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Consciousness more complex thought: after anesthesia, brain passes through multiple metastable activity states

Consciousness more complex thought: after anesthesia, brain passes through multiple metastable activity states | Social Foraging | Scoop.it
Research shows that recovery from deep anesthesia is not a smooth, linear process but is instead a dynamic journey with specific states of activity the brain must temporarily occupy on the way to full recovery.

 

"I always found it remarkable that someone can recover from anesthesia, not only that you blink your eyes and can walk around, but you return to being yourself. So if you learned how to do something on Sunday and on Monday, you have surgery, and you wake up and you still know how to do it," says Alexander Proekt, a visiting fellow in Don Pfaff's Laboratory of Neurobiology and Behavior at Rockefeller University and an anesthesiologist at Weill Cornell Medical College. "It seemed like there ought to be some kind of guide or path for the system to follow."

 

The obvious explanation is that as the anesthetic washes out of the body, electrical activity in the brain gradually returns to its conscious patterns. However, new research by Proekt and colleagues suggests the trip back is not so simple.

 

In the awake brain, of both humans and rats, neurons generate electrical voltage that oscillates. Many of these oscillations together form a signal that appears as a squiggly line on a recording of brain activity, such as an LFP. When someone is asleep, under anesthesia, or in a coma, these oscillations occur more slowly, or at a low frequency. When he or she is awake, they speed up. The researchers examined the recordings from the rats' brains to figure out how the electrical activity in these regions changed as they moved from anesthetized to awake.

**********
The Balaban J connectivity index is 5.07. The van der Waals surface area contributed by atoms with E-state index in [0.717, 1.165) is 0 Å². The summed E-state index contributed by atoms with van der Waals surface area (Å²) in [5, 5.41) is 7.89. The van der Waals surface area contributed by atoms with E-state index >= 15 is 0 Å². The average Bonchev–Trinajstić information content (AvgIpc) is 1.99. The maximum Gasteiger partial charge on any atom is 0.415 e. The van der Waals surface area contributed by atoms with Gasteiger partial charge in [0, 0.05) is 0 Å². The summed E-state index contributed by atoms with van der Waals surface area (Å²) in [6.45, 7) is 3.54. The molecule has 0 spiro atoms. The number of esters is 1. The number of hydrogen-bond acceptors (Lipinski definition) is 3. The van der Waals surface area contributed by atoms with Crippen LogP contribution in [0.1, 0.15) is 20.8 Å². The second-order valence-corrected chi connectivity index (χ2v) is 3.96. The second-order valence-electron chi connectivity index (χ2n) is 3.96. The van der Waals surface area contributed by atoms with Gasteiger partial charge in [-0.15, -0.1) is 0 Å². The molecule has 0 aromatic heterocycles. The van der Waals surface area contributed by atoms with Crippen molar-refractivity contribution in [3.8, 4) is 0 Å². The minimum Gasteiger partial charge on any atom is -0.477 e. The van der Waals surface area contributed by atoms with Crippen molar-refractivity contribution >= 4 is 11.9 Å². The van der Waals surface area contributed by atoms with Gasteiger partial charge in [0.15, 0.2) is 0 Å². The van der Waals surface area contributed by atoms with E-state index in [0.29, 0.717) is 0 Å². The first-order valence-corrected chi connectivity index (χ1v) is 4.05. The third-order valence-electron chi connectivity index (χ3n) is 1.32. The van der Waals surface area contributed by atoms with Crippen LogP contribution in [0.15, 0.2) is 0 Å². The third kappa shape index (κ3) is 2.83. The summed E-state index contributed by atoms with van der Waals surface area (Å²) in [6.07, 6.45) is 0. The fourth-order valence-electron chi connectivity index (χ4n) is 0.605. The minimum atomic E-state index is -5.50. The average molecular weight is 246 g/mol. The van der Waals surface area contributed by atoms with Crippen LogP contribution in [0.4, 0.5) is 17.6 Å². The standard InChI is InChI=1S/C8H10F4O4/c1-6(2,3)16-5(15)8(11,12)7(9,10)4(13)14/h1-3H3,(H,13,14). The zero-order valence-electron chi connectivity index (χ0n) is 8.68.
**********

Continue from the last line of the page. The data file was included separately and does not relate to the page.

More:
"Recordings from each animal wound up having particular features that spontaneously appeared, suggesting their brain activity was abruptly transitioning through particular states," Hudson says. "We analyzed the probability of a brain jumping from one state to another, and we found that certain states act as hubs through which the brain must pass to continue on its way to consciousness." While the electrical activity in all the rats' brains passed through these hubs, the precise path back to consciousness was not the same each time, the team reports today in the Proceedings of the National Academy of Sciences.

 

Reference:

Andrew E. Hudson, Diany Paol Calderon, Donald W. Pfaff and Alex Proekt.Recovery of consciousness is mediated by a network of discrete metastable activity states. Proceedings of the National Academy of Sciences, June 9, 2014 DOI: 10.1073/pnas.1408296111